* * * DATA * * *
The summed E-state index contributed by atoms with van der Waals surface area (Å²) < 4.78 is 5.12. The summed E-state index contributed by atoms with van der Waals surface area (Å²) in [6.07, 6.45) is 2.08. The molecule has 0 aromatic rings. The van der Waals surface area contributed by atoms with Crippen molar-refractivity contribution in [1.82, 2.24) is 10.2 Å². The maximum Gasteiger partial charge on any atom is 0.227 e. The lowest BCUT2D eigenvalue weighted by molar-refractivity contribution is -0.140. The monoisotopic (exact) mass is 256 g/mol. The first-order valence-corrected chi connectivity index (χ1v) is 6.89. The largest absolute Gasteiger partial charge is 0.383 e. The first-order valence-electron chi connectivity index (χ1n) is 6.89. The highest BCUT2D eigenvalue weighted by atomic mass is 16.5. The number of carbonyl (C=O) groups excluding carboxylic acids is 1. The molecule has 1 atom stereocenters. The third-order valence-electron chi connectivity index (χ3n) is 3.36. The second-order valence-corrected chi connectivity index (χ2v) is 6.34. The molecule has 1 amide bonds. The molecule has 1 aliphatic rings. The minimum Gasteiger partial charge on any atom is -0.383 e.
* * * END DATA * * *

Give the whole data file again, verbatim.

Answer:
The summed E-state index contributed by atoms with van der Waals surface area (Å²) < 4.78 is 5.12. The summed E-state index contributed by atoms with van der Waals surface area (Å²) in [6.07, 6.45) is 2.08. The molecule has 0 aromatic rings. The van der Waals surface area contributed by atoms with Crippen molar-refractivity contribution in [1.82, 2.24) is 10.2 Å². The maximum Gasteiger partial charge on any atom is 0.227 e. The lowest BCUT2D eigenvalue weighted by molar-refractivity contribution is -0.140. The monoisotopic (exact) mass is 256 g/mol. The first-order valence-corrected chi connectivity index (χ1v) is 6.89. The largest absolute Gasteiger partial charge is 0.383 e. The first-order valence-electron chi connectivity index (χ1n) is 6.89. The highest BCUT2D eigenvalue weighted by atomic mass is 16.5. The number of carbonyl (C=O) groups excluding carboxylic acids is 1. The molecule has 1 atom stereocenters. The third-order valence-electron chi connectivity index (χ3n) is 3.36. The second-order valence-corrected chi connectivity index (χ2v) is 6.34. The molecule has 1 amide bonds. The molecule has 1 aliphatic rings. The minimum Gasteiger partial charge on any atom is -0.383 e.